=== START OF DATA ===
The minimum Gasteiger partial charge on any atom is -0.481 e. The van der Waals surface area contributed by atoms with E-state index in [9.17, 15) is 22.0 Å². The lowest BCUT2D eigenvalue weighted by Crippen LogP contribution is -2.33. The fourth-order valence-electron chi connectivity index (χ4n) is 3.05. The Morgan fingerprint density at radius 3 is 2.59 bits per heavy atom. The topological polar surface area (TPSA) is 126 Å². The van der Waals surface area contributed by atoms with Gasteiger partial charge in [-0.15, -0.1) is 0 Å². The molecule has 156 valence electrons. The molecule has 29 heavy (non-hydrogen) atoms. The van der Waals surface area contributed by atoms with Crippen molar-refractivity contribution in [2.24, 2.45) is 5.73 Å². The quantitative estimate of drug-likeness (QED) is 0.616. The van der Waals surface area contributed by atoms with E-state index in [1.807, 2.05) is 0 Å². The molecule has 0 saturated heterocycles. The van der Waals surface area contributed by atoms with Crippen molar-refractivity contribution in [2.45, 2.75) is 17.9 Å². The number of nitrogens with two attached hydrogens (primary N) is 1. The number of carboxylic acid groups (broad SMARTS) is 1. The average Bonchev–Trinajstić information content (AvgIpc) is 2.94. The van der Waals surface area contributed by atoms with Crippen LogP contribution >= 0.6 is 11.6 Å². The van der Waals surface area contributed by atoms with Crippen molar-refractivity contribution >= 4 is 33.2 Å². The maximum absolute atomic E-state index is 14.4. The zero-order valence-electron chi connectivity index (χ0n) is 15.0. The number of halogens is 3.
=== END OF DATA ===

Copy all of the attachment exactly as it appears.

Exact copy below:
The minimum Gasteiger partial charge on any atom is -0.481 e. The van der Waals surface area contributed by atoms with E-state index in [9.17, 15) is 22.0 Å². The lowest BCUT2D eigenvalue weighted by Crippen LogP contribution is -2.33. The fourth-order valence-electron chi connectivity index (χ4n) is 3.05. The Morgan fingerprint density at radius 3 is 2.59 bits per heavy atom. The topological polar surface area (TPSA) is 126 Å². The van der Waals surface area contributed by atoms with Gasteiger partial charge in [-0.15, -0.1) is 0 Å². The molecule has 156 valence electrons. The molecule has 29 heavy (non-hydrogen) atoms. The van der Waals surface area contributed by atoms with Crippen molar-refractivity contribution in [2.24, 2.45) is 5.73 Å². The quantitative estimate of drug-likeness (QED) is 0.616. The van der Waals surface area contributed by atoms with E-state index in [1.807, 2.05) is 0 Å². The molecule has 0 saturated heterocycles. The van der Waals surface area contributed by atoms with Crippen molar-refractivity contribution in [2.45, 2.75) is 17.9 Å². The number of nitrogens with two attached hydrogens (primary N) is 1. The number of carboxylic acid groups (broad SMARTS) is 1. The average Bonchev–Trinajstić information content (AvgIpc) is 2.94. The van der Waals surface area contributed by atoms with Crippen LogP contribution >= 0.6 is 11.6 Å². The van der Waals surface area contributed by atoms with Crippen molar-refractivity contribution >= 4 is 33.2 Å². The maximum absolute atomic E-state index is 14.4. The zero-order valence-electron chi connectivity index (χ0n) is 15.0. The number of halogens is 3.